Bike News Roundup: In Vancouver, Walking > Biking > Transit > Freight > Personal Car

It’s time for the weekly Bike News Roundup!

First up, former city planner for Vancouver BC Brent Toderian was the keynote speaker at the Downtown Seattle Association’s recent State of Downtown meeting. Toderian makes a strong case for embracing livability and density. He also rips into the deep bore tunnel (he says Seattle should have just gotten rid of the highway) and makes it clear that if Seattle wants cycling to be a serious mode of transportation, we have to separate bike lanes from general traffic (“adult males are willing to ride in essentially unsafe conditions. Women, seniors and kids aren’t stupid. You have to make it actually smart as a choice”). It’s nearly 19 minutes long, but definitely worth watching:

Pacific Northwest News:

Halftime show! Here’s taking neighborhood greenways to a new level: After school playtime street closures on select UK residential streets:

Playing Out from Playing Out on Vimeo.

National & Global News:

This is an open thread.

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12 Responses to Bike News Roundup: In Vancouver, Walking > Biking > Transit > Freight > Personal Car

  1. A says:

    “adult males are willing to ride in essentially unsafe conditions. Women, seniors and kids aren’t stupid.”

    Going off the idea that adult males are “stupid”, it’s safe to assume that anything else this person says is comparably useless. Next.

    • Tom Fucoloro says:

      To be fair, it was just a laugh line, over-exaggerating his underlying point, which is legit.

    • Eli says:

      To the best of my knowledge, his underlying point is correct and research-driven, even if you may not like his humor.

      e.g.: http://journal.sjdm.org/jdm06016.pdf

    • Clark in Vancouver says:

      He phrased it that way to get a laugh. I know men are blamed for everything nowadays but we don’t have to get offended. What he meant was that adult males are overconfident compared to others.

      But what he says overall is good. I live in Vancouver and for the most part it’s a really nice place to live. Some of that is because of its natural location and it’s in Canada but a lot of it has to do with the policies and design that he’s talked about.

    • Orv says:

      “Stupid,” I think, was meant to be humorous. But it’s a scientific fact that testosterone tends to cause risk-taking. It’s why insurance companies charge more for young male drivers than young female ones.

  2. Al Dimond says:

    On that map in Florida, even some schools and businesses suffer that problem to a lesser degree. The people living closest to the actual school buildings (at the backs of their lots, because of course the parking is in front) have to walk several blocks around, then through a parking lot to the entrance. Of course businesses and schools wouldn’t choose locations back in the farthest reaches of the street network, which makes any more granular use-mixture unlikely.

    Much of this development has sidewalks… some totally empty cul-de-sacs have a sidewalk all the way around. A great example of how sidewalks are not the same as walkability. You need the facilities, and they need to go somewhere.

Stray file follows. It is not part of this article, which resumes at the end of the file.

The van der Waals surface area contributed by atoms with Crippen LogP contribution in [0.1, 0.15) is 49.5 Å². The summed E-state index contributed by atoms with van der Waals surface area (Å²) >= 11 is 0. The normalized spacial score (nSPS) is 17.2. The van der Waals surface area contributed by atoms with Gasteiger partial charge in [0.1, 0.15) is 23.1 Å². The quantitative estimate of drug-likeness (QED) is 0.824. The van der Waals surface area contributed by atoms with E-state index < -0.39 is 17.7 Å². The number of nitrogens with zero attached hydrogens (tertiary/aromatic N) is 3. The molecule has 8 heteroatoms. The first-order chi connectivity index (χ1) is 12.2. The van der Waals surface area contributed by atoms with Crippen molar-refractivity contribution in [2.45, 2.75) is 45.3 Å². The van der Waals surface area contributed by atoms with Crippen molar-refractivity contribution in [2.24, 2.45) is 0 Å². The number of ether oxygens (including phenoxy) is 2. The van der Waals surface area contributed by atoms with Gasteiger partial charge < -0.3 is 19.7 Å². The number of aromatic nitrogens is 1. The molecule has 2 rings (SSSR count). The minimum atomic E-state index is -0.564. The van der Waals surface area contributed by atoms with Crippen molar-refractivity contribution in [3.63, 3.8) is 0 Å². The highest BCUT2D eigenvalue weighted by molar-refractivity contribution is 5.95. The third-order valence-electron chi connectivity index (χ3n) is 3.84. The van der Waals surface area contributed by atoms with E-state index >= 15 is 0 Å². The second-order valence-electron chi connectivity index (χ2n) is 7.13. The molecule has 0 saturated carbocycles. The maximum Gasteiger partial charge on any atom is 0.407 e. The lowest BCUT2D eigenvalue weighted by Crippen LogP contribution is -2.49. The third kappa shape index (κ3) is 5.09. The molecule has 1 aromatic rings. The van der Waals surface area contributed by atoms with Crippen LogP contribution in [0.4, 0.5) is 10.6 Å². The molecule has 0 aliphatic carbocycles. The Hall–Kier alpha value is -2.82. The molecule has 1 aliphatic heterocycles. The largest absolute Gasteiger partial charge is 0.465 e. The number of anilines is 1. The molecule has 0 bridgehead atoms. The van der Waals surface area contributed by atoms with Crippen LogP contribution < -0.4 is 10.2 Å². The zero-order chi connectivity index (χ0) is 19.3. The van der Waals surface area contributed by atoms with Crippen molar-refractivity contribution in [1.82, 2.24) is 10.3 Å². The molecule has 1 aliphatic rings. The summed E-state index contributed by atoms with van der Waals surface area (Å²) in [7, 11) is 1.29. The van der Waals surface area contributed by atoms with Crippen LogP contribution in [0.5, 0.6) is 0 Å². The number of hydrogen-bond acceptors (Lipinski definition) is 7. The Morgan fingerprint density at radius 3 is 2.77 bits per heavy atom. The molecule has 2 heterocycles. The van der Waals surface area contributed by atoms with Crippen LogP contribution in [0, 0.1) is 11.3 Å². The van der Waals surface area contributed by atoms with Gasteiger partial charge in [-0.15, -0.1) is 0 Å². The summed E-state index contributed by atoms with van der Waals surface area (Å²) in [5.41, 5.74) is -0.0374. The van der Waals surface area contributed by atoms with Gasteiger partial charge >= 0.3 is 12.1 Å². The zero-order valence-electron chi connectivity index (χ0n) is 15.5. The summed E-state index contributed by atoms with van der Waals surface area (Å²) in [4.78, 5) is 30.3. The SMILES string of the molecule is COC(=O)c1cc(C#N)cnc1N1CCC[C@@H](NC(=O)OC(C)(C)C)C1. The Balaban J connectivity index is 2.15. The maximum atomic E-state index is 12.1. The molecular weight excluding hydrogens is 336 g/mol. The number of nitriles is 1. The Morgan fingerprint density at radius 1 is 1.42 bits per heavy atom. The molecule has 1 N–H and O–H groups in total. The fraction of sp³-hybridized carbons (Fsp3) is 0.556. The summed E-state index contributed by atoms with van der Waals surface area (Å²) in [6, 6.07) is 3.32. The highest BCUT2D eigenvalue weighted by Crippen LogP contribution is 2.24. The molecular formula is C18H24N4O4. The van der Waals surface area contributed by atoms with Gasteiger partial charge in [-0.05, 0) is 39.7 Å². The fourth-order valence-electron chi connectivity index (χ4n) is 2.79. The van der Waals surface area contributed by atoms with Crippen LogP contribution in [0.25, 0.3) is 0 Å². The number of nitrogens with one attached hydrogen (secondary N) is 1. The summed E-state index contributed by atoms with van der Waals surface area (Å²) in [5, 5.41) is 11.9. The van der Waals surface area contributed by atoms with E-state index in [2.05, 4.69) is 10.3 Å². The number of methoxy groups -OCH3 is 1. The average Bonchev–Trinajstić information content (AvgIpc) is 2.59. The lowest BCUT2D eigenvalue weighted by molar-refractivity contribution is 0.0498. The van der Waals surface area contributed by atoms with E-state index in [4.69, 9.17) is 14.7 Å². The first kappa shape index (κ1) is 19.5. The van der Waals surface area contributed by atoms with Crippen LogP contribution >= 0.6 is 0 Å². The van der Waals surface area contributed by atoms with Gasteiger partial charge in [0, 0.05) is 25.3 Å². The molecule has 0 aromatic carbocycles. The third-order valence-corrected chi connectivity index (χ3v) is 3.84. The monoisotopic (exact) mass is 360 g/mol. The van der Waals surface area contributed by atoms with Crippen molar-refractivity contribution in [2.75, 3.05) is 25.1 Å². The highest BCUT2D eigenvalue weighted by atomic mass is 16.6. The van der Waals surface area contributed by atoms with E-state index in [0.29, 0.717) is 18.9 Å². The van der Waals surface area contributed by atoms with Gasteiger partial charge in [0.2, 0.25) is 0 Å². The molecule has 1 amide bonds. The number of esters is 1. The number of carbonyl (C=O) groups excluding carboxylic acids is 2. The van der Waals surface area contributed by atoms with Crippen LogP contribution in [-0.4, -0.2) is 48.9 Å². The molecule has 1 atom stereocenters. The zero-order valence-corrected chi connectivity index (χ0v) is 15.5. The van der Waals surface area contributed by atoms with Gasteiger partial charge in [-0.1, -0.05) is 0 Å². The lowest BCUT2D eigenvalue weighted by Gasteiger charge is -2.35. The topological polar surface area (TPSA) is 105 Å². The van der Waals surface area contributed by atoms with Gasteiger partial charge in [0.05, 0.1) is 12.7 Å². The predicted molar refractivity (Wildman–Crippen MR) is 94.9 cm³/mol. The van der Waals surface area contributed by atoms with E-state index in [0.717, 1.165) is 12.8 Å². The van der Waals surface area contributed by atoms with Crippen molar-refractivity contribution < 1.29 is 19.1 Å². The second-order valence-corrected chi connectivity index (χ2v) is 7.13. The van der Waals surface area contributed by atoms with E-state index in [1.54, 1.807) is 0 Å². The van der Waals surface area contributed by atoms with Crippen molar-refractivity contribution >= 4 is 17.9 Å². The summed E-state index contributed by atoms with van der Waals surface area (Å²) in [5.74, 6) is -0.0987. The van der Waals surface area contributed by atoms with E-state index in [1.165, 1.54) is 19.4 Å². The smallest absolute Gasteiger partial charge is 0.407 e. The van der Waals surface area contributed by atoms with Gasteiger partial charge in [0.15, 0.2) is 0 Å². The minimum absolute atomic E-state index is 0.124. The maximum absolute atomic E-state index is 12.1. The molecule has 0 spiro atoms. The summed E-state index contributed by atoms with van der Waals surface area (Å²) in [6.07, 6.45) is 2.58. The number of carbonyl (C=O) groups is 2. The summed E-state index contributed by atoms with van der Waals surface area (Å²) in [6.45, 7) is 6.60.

3. Clark in Vancouver says:

    There’s something I was thinking of recently. That the term “inner city kids” in the U.S. means disenfranchised people (often along racial lines) whereas in Canada, and Vancouver in particular, the term isn’t used but if it was it would mean something entirely different. The kids growing up in downtown Vancouver are not at all disenfranchised.

  4. Riddley Walker says:

    If you design for kids you are doing it right. Freaky. That is EXACTLY the line I developed in my submission to the Future Melbourne submissions. Sadly our government here consists of morons and idiots – who do not understand the f=difference between doing it well and doing it badly.

  5. Al Dimond says:

    Yo, has anyone around here been using the currently empty north-side lanes of Broad Street to get across Aurora and Mercer (essentially to get between SLU Park and Seattle Center)? A couple days ago while out running I noticed the possibility (albiet temporary) of this route (I was in one of those situations where poor planning left Broad Street as my best route across Aurora, and after climbing the stairs down to its dingy sidewalk noticed there was nothing stopping me from running down the middle of the road) so I tried it out on bike the next day. It’s an awesome traffic dodge! Starting from southbound 9th approaching Mercer, jump on the sidewalk and turn right, then once you’re past the barrier hop the curb into the street for a super-fast trip to Harrison/Taylor.

    • Tom Fucoloro says:

      I’ve done it, but it’s not very dependable. Often, it is full of construction crews, and they seem to change the way traffic works through there all the time. But you’re not the only one taking advantage of the closure that way (just not something I could recommend as a dependable route)

  6. Pingback: The case for a 23rd Avenue protected bikeway | Seattle Bike Blog

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